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National Geographic Traveler magazine has named Scarborough, Maine’s historic Black Point Inn and South Casco, Maine’s Migis Lodge to its first-ever “Stay List.”  The list, launched as an annual feature, debuts in the April 2008 issue of the magazine; it features 150 properties which best represent an authentic “sense of place” in the United States, Canada, Mexico and the Caribbean.  The designation is considered an honor; National Geographic Traveler is the world’s most widely read travel magazine, reaching nearly eight million readers.


The magazine’s Stay List recommends the best places to stay the night that embrace authenticity, are dedicated to giving back to the community, and are mindfully green, according to editorial staff. 


“It’s thrilling to see how many folks in the accommodations business truly care about offering guests a sense-of-place experience,” said Sheila Feldman Buckmaster, Senior Editor with National Geographic Traveler.  “The hotels and inns that made it onto the list give back to the community, work to conserve and sustain, and – day in and day out – celebrate the very best that their destinations have to offer.”


Migis Lodge is owned and operated by Tim and Joan Porta; the couple partners with Neil Porta and Jesse Henry in True North Hospitality, a Maine business which operates the Black Point Inn. “We’re all excited that more and more people are learning about the hospitable and beautiful guest properties available in Maine,” said Neil Porta.  “It’s gratifying to see that the character of our inns, combined with our commitment to seamless service and top-notch dining experiences, all more than meet customer expectations.”  


Built in 1878 and now entering its 130th consecutive year of continuous operation, the Black Point Inn is the last remaining, grand Gilded Age hotel which once called the scenic, oceanside area of Prouts Neck home.  In June 2007, the Black Point Inn was relaunched by True North Hospitality following extensive renovations which “right-sized” the Inn; the number of suites was reduced from 84 to 25.  The Inn since its 2007 reopening also has achieved full certification as Environmental Leader in the lodging industry by the Department of Environmental Protection of the State of Maine.


“We’ve been able to restore the relaxed, authentic ‘ocean resort experience,’ and the feedback we’ve received from guests and press has been overwhelmingly enthusiastic,” added Porta, who serves as Managing Partner at the scenic, oceanfront property.


National Geographic Traveler editors share Porta’s view, spotlighting the classic seaside inn in their April 2008 feature:  “The new ownership’s immaculate revamp has resuscitated the classic 1878 inn’s old-fashioned charms.”


Named “Maine’s Best-Kept Secret” by Bon Appétit magazine, Migis Lodge also was singled out by Traveler in its Stay List:  “36 pretty cottages and a lodge dot 140 acres of stately pine forest along Sebago Lake.”  Migis Lodge is “cozy (fieldstone fireplaces, handmade quilts) and lounge-inspiring (lake-view porches),” according to the feature.  This seasonal property holds the distinction of being one of the oldest resorts in the Pine Tree State, and is well-known for catering as graciously to honeymooning couples as to extended families with young children.  Guests at Migis Lodge enjoy a wide variety of outdoor activities, including waterskiing, swimming in the resort’s pristine lake, canoeing, sailing and tennis.  Three savory meals also are offered daily, both indoors and lakeside.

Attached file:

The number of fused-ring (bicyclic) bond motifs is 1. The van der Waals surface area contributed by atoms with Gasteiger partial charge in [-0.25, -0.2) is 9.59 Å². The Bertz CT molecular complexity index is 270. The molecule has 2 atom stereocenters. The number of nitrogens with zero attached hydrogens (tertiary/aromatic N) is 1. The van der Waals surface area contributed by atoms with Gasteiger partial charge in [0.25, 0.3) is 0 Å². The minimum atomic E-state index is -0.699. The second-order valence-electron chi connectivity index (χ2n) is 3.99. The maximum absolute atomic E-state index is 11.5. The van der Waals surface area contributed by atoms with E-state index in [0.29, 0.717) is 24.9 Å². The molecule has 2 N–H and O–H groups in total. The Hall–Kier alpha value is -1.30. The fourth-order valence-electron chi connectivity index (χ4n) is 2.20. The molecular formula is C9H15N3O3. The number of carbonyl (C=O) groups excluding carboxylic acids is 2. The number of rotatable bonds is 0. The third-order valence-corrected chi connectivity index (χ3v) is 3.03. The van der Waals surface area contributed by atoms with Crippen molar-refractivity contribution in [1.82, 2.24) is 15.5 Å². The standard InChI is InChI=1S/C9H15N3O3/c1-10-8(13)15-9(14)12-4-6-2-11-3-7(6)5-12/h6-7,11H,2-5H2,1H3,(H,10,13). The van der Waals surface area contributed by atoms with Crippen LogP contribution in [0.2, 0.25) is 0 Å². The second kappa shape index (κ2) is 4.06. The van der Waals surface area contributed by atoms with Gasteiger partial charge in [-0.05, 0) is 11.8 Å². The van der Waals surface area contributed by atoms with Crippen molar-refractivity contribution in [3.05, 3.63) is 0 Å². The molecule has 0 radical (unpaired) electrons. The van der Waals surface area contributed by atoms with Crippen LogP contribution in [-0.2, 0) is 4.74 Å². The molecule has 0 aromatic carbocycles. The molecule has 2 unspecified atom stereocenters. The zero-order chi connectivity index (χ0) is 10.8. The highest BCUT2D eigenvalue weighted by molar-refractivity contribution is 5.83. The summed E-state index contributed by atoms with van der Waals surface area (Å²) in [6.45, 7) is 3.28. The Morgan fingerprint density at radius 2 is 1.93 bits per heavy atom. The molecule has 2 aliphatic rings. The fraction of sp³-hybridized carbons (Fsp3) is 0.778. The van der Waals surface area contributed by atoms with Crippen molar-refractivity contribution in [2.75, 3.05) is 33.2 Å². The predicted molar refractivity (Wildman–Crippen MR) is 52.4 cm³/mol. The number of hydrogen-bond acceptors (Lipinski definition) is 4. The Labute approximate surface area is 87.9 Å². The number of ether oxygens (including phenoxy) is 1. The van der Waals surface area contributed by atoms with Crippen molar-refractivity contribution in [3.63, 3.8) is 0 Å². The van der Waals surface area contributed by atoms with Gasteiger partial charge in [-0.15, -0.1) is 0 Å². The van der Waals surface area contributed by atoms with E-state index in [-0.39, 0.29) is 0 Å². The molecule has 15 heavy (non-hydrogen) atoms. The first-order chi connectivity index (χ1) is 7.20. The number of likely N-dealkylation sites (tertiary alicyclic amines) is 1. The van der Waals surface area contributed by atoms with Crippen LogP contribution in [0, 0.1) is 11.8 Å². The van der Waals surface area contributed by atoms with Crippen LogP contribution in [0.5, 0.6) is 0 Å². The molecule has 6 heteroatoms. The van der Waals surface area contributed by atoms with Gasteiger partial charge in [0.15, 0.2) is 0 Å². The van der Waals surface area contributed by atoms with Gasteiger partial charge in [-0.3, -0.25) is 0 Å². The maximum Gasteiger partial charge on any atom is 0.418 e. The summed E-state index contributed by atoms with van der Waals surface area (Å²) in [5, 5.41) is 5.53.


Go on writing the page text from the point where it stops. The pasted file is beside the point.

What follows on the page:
“In our 29 years at Migis Lodge, we’ve tapped into something special when it comes to our guests wanting to return year after year,” Tim Porta, who heads the South Casco property, stated.  “Guests’ every need is anticipated and met, while guests are also able to enjoy a genuine ‘escape’ from their everyday worries and obligations.  We’re proud of our surrounding views, our gracious meal service, our attention to detail and the variety of our outdoor activities.  But most of all, we’re proud of the track record we’ve earned at Migis.  Nothing is more valuable than guests’ repeated annual visits and their confidence in our resort experience.”


Additional True North Hospitality properties in Maine include Camden’s The Inn at Camden Place and the AAA Four Diamond-rated Inn at Ocean’s Edge, along with its oceanside restaurant, The Edge (located in Lincolnville).  For years, all True North Hospitality hotels have set the standard for warm hospitality and personalized guest service in Maine.


“Word continues to spread about our inns, both throughout the U.S. and overseas,” said Tim Porta.  “With vacation season just around the corner, we are looking forward to welcoming back our long-standing loyal guests, and to the opportunity of welcoming for the first time many new ones.”





To request Black Point Inn or Migis Lodge photos, or a copy of the “Stay List” color logo from National Geographic Traveler, email .


For reservations at the Black Point Inn, phone (207) 883-2500.

For reservations at Migis Lodge, phone (207) 655-4524


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